Before there was Elvis or Ricky Nelson there was teenage heartthrob Pat Boone. Born Charles Eugene Boone in 1934 in Jacksonville, Florida, he moved to Nashville, Tennessee at the age of two. He is a direct descendant of frontiersman Daniel Boone. He is also cousin to “Have Gun Will Travel” star Richard Boone as well as to Randy Boone, star of the TV western “The Virginian.”
When Pat won on “Ted Mack’s Amateur Hour” and “Arthur Godfrey’s Talent Scouts” in 1954, his career took off. He first recorded with Republic Records in 1954 and then with Dot Records in 1955.
In 1955, Pat recorded a cover version of Fats Domino’s “Ain’t That A Shame” and it went to number one on the Billboard charts. Thanks to white artists like Pat Boone and Ricky Nelson covering R&B songs, many black artists not getting airplay on “white market” stations were finally getting recognized.
While his music career was in full swing, Pat attended and graduated from New York’s Columbia University in 1958. Between 1957 and 1960, he hosted his own TV show, “The Pat Boone Chevy Showroom”, and appeared in fifteen films.
A devout Christian, Pat turned down songs and film roles that could have compromised his religious standards, including a starring role in a film opposite Marilyn Monroe. Although in the 1960’s Pat’s marriage to Shirley Lee Foley, daughter of country music legend Red Foley, almost came to an end when he turned to drinking and partying. Shirley ended up leading him back to his Christian path.
Pat had 38 songs on the Billboard Top 40 weekly charts between 1955 and 1962 and went to number one a total of six times. Here are Pat Boone’s twenty biggest hits, according to Billboard’s weekly Top 40 charts.
1. Love Letters In The Sand – 1957
Inspired by an 1881 composition, Pat took this song to number one for seven weeks.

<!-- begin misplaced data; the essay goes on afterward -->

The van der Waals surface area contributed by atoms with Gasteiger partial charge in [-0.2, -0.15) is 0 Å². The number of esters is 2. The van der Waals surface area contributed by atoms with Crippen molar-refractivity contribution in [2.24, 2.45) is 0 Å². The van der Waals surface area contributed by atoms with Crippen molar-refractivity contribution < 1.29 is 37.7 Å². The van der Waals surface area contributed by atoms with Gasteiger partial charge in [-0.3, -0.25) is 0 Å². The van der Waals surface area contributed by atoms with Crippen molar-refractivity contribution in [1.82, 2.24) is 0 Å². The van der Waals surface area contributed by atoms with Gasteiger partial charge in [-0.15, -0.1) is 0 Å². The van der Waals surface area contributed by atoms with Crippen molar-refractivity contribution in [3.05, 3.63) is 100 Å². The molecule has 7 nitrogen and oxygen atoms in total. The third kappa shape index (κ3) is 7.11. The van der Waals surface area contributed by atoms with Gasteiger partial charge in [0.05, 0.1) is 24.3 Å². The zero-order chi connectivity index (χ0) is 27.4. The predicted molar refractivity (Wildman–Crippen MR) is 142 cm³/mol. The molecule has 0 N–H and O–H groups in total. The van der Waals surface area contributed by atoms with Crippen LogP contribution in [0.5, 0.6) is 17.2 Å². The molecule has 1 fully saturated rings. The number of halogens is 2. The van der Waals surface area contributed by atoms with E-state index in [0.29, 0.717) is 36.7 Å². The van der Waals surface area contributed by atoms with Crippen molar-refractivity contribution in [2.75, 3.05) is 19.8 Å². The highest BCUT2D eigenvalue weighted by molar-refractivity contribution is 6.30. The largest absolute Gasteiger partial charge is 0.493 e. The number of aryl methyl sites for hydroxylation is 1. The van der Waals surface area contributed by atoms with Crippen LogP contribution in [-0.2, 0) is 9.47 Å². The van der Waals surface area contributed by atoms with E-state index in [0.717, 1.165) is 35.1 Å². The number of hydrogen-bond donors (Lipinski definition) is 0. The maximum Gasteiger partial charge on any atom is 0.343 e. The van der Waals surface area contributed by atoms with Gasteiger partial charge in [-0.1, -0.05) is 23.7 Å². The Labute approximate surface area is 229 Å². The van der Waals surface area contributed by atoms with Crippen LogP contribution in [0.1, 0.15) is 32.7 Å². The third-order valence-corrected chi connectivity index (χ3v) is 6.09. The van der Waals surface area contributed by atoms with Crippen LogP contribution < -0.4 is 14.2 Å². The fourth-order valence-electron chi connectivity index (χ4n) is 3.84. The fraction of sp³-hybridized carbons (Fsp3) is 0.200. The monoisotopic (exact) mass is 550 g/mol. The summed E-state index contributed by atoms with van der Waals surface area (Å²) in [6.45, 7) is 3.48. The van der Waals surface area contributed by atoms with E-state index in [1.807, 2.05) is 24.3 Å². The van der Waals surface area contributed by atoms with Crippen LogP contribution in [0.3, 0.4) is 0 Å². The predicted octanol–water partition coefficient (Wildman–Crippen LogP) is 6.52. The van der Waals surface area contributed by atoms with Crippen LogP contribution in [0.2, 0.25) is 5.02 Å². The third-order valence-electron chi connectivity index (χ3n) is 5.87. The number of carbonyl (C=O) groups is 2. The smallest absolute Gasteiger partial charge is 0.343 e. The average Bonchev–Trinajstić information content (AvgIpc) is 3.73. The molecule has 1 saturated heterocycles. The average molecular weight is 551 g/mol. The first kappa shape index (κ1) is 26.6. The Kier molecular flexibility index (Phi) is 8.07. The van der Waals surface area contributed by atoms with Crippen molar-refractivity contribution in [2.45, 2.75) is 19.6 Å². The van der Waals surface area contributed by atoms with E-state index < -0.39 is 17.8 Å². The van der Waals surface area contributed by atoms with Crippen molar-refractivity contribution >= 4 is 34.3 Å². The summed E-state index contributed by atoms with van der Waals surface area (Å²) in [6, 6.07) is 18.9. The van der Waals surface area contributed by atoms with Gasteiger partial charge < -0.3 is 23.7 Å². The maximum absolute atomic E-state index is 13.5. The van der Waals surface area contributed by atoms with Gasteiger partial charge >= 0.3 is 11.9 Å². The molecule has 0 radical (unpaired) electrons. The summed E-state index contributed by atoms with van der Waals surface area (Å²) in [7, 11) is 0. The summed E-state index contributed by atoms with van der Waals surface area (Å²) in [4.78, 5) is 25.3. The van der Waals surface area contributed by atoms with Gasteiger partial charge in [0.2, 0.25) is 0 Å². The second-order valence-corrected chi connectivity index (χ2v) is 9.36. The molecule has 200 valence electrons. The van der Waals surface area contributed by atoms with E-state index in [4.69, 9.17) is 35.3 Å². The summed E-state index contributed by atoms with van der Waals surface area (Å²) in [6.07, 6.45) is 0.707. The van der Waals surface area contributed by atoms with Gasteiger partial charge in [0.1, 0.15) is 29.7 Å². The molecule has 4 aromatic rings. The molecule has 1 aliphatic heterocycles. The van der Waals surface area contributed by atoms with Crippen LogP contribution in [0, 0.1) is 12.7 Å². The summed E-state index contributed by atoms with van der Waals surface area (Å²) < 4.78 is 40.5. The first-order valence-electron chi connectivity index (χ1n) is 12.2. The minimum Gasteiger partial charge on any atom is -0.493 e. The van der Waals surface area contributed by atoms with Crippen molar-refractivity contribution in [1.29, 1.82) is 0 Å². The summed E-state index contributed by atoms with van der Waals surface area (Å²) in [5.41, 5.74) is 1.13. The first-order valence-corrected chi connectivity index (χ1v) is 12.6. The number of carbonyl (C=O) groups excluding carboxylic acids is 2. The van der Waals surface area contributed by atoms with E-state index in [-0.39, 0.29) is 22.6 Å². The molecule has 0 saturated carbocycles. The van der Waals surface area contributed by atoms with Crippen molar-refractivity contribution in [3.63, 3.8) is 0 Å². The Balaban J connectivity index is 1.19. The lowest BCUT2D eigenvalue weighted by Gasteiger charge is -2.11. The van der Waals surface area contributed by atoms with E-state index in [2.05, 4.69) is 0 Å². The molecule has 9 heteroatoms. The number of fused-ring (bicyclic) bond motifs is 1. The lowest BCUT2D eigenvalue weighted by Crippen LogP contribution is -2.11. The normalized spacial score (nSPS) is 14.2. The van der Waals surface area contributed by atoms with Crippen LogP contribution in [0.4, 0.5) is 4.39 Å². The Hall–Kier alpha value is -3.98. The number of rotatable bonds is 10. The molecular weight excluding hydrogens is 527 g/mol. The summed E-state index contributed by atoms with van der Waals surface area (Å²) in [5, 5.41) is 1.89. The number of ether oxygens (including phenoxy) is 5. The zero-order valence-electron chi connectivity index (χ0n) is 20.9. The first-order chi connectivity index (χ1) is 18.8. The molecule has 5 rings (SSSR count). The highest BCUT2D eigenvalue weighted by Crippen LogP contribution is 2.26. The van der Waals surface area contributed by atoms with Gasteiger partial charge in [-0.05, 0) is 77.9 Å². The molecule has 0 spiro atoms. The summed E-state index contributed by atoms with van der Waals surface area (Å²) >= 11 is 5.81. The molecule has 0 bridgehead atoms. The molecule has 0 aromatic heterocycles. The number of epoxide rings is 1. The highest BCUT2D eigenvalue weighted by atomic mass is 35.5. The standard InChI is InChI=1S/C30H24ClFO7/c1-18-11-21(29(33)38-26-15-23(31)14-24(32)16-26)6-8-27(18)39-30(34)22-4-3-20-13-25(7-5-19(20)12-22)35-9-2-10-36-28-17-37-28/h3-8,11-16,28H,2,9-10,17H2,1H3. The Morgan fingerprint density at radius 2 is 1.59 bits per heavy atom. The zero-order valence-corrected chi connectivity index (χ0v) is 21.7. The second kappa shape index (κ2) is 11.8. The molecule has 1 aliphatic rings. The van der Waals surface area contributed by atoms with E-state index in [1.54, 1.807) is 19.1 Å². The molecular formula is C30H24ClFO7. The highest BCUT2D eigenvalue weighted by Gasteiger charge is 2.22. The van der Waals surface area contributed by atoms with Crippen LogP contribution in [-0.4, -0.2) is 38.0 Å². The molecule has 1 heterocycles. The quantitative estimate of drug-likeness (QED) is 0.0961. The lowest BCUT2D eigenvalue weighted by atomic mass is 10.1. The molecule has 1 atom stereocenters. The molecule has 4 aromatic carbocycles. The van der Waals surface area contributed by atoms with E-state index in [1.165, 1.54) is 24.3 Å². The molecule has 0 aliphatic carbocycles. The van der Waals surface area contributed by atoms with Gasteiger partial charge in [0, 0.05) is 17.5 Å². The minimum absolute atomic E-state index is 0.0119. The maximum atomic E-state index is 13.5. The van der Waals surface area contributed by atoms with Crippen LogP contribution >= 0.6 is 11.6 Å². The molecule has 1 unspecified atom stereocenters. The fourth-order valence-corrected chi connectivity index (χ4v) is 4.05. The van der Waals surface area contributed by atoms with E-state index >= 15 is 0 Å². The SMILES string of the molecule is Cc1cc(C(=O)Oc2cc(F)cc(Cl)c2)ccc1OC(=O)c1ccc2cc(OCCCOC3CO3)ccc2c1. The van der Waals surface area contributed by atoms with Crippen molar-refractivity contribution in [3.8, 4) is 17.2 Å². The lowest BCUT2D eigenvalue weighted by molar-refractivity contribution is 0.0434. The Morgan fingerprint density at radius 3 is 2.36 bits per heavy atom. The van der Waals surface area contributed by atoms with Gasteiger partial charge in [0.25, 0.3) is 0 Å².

2. April Love – 1957
From the film of the same title, starring Pat Boone and Shirley Jones.
3. I Almost Lost My Mind – 1956
A cover version of the 1950 hit by Ivory Joe Hunter.
4. Ain’t That A Shame – 1955
Even though Pat’s suggestion to change the title of Fats Domino classic to “Isn’t That A Shame” was rejected, it gave Pat his first number one single.
5. Don’t Forbid Me – 1957
The flip side “Anastasia” went Top 40 for Pat and was included in the film of the same title starring Ingrid Bergman.
6. Moody River – 1961
Pat’s last number one single was also covered by Creedence Clearwater Revival leader, John Fogerty and the Blue Ridge Rangers in 2009.
7. I’ll Be Home – 1956
A number 5 R&B hit for The Flamingoes.
8. A Wonderful Time Up There – 1958
9. It’s Too Soon To Know – 1958
The flip side of “A Wonderful Time Up There” (see #8), a song originally performed by The Orioles and considered, by some, to be the first “rock and roll” song.
10. Friendly Persuasion (Thee I Love) – 1956
From the film of the same title, about a Quaker family, starring Gary Cooper.
11. Why Baby Why – 1957
The flip side, “I’m Waiting For You” went Top 40 for Pat and was a #5 R&B hit for Lucky Millinder in 1951.
12. Sugar Moon – 1958
13. Remember You’re Mine – 1957
The “B” side, “There’s A Gold Mine In The Sky” went to #14 on the weekly charts for Pat.
14. Speedy Gonzales – 1962
Pat’s last Top 40 hit featured background singing (La-la-la) by Robin Ward, who had a 1963 hit, “Wonderful Summer.” It also featured Mel Blanc, doing the voice of his popular Warner Brothers cartoon character, Speedy Gonzalez.
15. At My Front Door (Crazy Mama) – 1955
The flip side, “No Arms Can Ever Hold You” also went Top 40 on the weekly charts.
16. If Dreams Came True – 1958
That’s How Much I Love You, the “B” side made it into the Top 40.
17. Long Tall Sally – 1956
A cover version of the Little Richard hit, who also helped write it, the song was originally titled “The Thing.”
18. Chains Of Love – 1956
The flip side of “Friendly Persuasion” this song went to #10 on the weekly charts and was a #2 R&B hit in 1951 for Ivory Joe Turner.
19. Tutti Frutti – 1956
A cover version of Little Richard’s first hit from 1955.
20. Bernardine – 1957
The flip side of “Love Letters In The Sand” both songs are featured in the Pat Boone film “Bernardine.”
In the mid 1960’s, Pat recorded gospel music and toured with his four daughters Cherry, Linda Lee, Deborah Anne and Laura Gene. Daughter Deborah (Debby) recorded solo in 1977 and had the number one song of that year, “You Light Up My Life” which went to number one on the Billboard singles chart for ten weeks. She won three Grammys that year, including Best New Artist of 1977.
Pat came under controversy in 1997, with his religious counterparts, when he recorded an album of “heavy metal” covers and appeared at the American Music Awards in black leather.
Pat and his family continue to record today and they released an album of R&B classics in 2006.